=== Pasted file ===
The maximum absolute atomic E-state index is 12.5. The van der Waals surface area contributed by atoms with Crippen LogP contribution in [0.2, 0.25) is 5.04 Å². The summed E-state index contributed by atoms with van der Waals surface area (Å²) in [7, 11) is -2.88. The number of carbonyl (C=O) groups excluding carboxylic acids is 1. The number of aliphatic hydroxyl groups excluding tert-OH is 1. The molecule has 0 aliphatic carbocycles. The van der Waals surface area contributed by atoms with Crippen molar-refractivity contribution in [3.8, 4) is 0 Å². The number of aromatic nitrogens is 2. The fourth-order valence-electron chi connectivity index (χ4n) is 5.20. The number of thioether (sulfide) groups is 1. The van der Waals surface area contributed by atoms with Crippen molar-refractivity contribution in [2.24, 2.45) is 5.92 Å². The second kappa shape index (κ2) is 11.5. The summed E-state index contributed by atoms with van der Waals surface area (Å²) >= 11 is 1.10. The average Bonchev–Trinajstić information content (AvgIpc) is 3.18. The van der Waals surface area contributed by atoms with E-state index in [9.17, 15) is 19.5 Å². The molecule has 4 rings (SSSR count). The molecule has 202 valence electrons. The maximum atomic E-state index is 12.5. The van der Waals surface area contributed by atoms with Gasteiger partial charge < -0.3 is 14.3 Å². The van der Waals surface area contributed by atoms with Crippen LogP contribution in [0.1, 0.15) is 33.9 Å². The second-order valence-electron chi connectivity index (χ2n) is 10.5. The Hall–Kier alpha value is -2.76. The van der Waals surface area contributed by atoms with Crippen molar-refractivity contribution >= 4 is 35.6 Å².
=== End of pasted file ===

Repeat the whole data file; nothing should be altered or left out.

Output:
The maximum absolute atomic E-state index is 12.5. The van der Waals surface area contributed by atoms with Crippen LogP contribution in [0.2, 0.25) is 5.04 Å². The summed E-state index contributed by atoms with van der Waals surface area (Å²) in [7, 11) is -2.88. The number of carbonyl (C=O) groups excluding carboxylic acids is 1. The number of aliphatic hydroxyl groups excluding tert-OH is 1. The molecule has 0 aliphatic carbocycles. The van der Waals surface area contributed by atoms with Crippen molar-refractivity contribution in [3.8, 4) is 0 Å². The number of aromatic nitrogens is 2. The fourth-order valence-electron chi connectivity index (χ4n) is 5.20. The number of thioether (sulfide) groups is 1. The van der Waals surface area contributed by atoms with Crippen molar-refractivity contribution in [2.24, 2.45) is 5.92 Å². The second kappa shape index (κ2) is 11.5. The summed E-state index contributed by atoms with van der Waals surface area (Å²) >= 11 is 1.10. The average Bonchev–Trinajstić information content (AvgIpc) is 3.18. The van der Waals surface area contributed by atoms with E-state index in [9.17, 15) is 19.5 Å². The molecule has 4 rings (SSSR count). The molecule has 202 valence electrons. The maximum atomic E-state index is 12.5. The van der Waals surface area contributed by atoms with Gasteiger partial charge < -0.3 is 14.3 Å². The van der Waals surface area contributed by atoms with Crippen LogP contribution in [0.1, 0.15) is 33.9 Å². The second-order valence-electron chi connectivity index (χ2n) is 10.5. The Hall–Kier alpha value is -2.76. The van der Waals surface area contributed by atoms with Crippen molar-refractivity contribution >= 4 is 35.6 Å².